· the capability of the methodology to be used to identify cost-effective programmes of measures

Although a review of the current methodologies developed during projects 2a and 2b will be undertaken, it will not be within the remit of this study to revise these protocols, should any necessity for such be identified following review. However any such potential gaps or flaws will be highlighted where they are noted, and recommendations made on alternative approaches or mechanisms in order to address such issues. The case studies will be run employing the methodologies as currently developed.
1. To test and report on the application of the CEA methodology in TraC waters through 3 case studies:

· To test that the CEA methodology can effectively be applied and understood by non-economist in the regulatory bodies with responsibilities in TRAC water bodies

· To assess the practical issues associated with implementing the CEA methodology (such as for example time/duration, IT and data system requirements etc) in TraC waters.

· To test how the methodology deals with some of the problems perceived as being specific to TraC waters (for example recreational boating/affordability concerns particularly in smaller water bodies, as well as navigation dredging and sediment concerns in major estuaries)

· To assess whether the effectiveness and cost criteria developed in the methodology are meaningful in the context of TraC water bodies and, if not, what modification(s) may be required

· To test whether the use of the methodology leads to a program of measures that is demonstrably fair and even-handed across the relevant sectors.

· To assess the value added of the methodology, for example to form an opinion on whether the methodology could come up with new combinations of measures.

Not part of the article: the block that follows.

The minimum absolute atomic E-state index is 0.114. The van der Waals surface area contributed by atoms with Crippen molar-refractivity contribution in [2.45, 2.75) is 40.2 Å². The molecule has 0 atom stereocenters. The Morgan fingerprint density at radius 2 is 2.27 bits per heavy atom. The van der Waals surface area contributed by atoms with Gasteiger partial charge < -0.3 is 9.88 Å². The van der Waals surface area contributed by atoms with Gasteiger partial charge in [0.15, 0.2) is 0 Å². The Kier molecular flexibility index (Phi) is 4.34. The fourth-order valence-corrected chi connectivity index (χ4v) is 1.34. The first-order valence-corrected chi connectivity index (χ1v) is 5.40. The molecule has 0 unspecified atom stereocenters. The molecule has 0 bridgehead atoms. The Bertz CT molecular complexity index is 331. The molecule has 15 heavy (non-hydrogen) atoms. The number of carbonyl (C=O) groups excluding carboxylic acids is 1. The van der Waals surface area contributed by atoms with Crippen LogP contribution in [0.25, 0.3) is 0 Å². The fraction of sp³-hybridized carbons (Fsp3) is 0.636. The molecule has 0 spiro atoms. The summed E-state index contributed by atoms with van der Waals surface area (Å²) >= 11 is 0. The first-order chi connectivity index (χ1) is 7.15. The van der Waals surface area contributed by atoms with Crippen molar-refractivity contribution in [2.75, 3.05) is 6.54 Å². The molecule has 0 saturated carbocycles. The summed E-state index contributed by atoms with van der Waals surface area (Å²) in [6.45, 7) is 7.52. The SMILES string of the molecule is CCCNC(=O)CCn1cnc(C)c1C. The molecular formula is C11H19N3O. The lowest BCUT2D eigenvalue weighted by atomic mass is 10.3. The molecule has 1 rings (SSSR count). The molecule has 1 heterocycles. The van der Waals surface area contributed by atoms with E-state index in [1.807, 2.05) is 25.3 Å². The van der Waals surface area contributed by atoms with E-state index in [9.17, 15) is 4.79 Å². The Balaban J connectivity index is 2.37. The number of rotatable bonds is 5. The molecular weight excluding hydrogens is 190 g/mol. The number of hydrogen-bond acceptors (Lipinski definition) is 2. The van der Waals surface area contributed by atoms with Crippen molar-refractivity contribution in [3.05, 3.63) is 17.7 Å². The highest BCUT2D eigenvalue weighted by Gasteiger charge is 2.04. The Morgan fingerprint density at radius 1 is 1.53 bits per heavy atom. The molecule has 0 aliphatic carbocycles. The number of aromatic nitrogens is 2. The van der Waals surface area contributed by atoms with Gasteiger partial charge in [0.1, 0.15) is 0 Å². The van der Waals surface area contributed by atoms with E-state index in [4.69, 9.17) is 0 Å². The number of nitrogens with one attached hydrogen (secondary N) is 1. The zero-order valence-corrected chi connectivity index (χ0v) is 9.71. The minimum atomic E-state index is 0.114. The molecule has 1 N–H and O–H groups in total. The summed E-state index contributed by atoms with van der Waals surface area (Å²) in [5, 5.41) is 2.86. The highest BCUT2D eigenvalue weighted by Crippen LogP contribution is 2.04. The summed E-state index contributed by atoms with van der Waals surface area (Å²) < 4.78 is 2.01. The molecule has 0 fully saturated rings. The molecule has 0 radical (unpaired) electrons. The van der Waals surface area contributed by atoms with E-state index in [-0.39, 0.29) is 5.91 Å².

· To ensure that when testing the methodology, economic not just financial effects (i.e. adjustments for transfers, non water environmental costs and benefits and wider economic effects) are taken into account.

· To test the cost-effectiveness of national and local measures.

· To test the viability of approaches to deal with uncertainty such as hedging and flexing

· To identify and explore potentially significant issues, gaps, etc. relating to WFD implementation, specifically with regard to the economic analysis and its role in supporting the development and delivery of programmes of measures in transitional and coastal water bodies.

· To test the validity of screening.

2. Prepare a synthesis report identifying gaps and suggestions for further work.

Project Documents
• Final Report : Testing the Methodology for the Determination of the Cost Effectiveness of Measures and Combinations of Measures for Transitional and Coastal Water Bodies in UK Waters under the WFD   (2854k)
Time-Scale and Cost
From: 2005

To: 2006

Cost: £109,270
Contractor / Funded Organisations
ABP Marine Environmental Research Ltd
Environmental Protection              
Water Framework Directive              
Water Quality              
Fields of Study
Water Quality